The deceptively simple style draws on cultural themes like Robinson Crusoe, Shakespeare's Tempest, Rousseau's noble savage, and true-life accounts of survival. You soon get that Narcisse's rescuer, Count Octave de Vallombrun will prove inadequate at his self-imposed task of scholarly unpacking of Narcisse's experience as castaway. The big question is what sort of 'rescue' it was to deprive a man of the identity he had for 18 years.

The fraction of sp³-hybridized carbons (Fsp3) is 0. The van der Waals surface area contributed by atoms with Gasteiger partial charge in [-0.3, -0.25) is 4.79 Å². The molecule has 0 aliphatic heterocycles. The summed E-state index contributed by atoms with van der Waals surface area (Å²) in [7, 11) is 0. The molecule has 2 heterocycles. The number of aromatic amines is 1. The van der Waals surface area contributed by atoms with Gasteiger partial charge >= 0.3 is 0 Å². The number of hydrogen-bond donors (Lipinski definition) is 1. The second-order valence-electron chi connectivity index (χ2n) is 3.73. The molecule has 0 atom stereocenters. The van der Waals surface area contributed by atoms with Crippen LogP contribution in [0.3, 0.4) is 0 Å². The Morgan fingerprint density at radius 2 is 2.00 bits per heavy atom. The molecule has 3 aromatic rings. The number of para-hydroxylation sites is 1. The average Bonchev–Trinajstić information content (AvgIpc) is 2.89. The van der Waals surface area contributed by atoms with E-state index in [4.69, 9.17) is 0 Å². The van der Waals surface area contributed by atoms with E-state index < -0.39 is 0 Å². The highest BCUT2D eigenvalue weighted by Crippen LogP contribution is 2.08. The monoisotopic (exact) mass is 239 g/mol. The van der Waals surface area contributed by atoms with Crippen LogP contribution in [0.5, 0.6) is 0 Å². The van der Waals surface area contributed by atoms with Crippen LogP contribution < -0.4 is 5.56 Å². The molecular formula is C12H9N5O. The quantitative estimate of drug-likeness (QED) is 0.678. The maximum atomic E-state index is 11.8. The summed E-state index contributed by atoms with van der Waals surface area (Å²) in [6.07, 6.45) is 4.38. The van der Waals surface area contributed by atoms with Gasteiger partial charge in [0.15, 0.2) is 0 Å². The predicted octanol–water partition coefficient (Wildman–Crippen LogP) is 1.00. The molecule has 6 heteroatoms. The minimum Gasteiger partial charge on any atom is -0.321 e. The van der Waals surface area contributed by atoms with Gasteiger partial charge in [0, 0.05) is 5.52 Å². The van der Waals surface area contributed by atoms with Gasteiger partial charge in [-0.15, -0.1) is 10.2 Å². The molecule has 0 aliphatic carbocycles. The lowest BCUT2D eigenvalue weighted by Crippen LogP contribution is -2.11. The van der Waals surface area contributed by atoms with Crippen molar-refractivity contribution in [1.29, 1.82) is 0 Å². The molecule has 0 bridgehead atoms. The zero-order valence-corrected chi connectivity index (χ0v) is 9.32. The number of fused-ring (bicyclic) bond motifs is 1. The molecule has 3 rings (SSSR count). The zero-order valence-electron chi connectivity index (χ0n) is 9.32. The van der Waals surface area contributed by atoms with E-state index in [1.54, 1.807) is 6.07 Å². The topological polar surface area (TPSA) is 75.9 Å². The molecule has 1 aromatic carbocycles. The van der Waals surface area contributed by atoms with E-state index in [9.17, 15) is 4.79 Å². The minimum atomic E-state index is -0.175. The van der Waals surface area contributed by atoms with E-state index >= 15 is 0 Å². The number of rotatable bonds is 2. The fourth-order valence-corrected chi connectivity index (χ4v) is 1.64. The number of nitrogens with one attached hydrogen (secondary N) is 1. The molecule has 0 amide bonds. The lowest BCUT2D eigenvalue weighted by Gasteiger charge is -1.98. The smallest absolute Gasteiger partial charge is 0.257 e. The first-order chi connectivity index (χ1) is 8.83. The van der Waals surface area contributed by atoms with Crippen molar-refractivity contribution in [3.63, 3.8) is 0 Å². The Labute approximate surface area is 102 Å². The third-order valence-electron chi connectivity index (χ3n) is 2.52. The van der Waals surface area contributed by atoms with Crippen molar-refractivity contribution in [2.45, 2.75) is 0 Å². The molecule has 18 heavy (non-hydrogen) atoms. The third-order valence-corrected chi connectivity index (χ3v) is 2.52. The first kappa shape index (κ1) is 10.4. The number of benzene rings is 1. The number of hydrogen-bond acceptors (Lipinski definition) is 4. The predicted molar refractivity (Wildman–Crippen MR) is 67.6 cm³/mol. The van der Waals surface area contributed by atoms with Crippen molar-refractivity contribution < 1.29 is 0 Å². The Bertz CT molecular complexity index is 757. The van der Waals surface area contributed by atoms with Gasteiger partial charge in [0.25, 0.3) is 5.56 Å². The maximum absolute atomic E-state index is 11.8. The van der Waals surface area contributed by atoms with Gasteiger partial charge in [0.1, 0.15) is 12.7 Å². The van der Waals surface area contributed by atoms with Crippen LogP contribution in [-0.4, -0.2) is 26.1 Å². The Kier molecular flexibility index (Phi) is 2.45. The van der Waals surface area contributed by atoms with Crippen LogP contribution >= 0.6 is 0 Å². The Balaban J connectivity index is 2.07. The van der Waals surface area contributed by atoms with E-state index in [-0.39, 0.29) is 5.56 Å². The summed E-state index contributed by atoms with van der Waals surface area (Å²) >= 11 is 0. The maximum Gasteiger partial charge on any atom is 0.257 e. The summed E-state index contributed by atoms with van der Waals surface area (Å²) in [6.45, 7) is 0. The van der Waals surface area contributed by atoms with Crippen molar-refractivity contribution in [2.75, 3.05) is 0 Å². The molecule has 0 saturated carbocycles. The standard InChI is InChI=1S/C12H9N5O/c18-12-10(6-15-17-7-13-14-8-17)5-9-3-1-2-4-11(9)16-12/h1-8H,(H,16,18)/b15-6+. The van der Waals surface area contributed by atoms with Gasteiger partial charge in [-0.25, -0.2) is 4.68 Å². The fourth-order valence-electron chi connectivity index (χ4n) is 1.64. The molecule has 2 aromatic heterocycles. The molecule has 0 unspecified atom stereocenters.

They marched on through the forest, joylessly and in silence until the dead of night. Then, their bellies empty, they all simply stopped where they were and went to sleep. At daybreak, they took up their march again, arriving around midday at a new bay that Narcisse decided to call Round Bay. Walking at a good pace in a straight line, it couldn't be more than three hours from Round Bay to North Bay. This meant that it was nine or ten hours to the Bay of Abandon. But what good did it do to draw maps in his head? It had been easy to escape the first time, but in the end, he'd had to go back. Did he really want to set off again on an even more back-breaking walk, and risk having to turn round and come back once he reached the Bay of Abandon?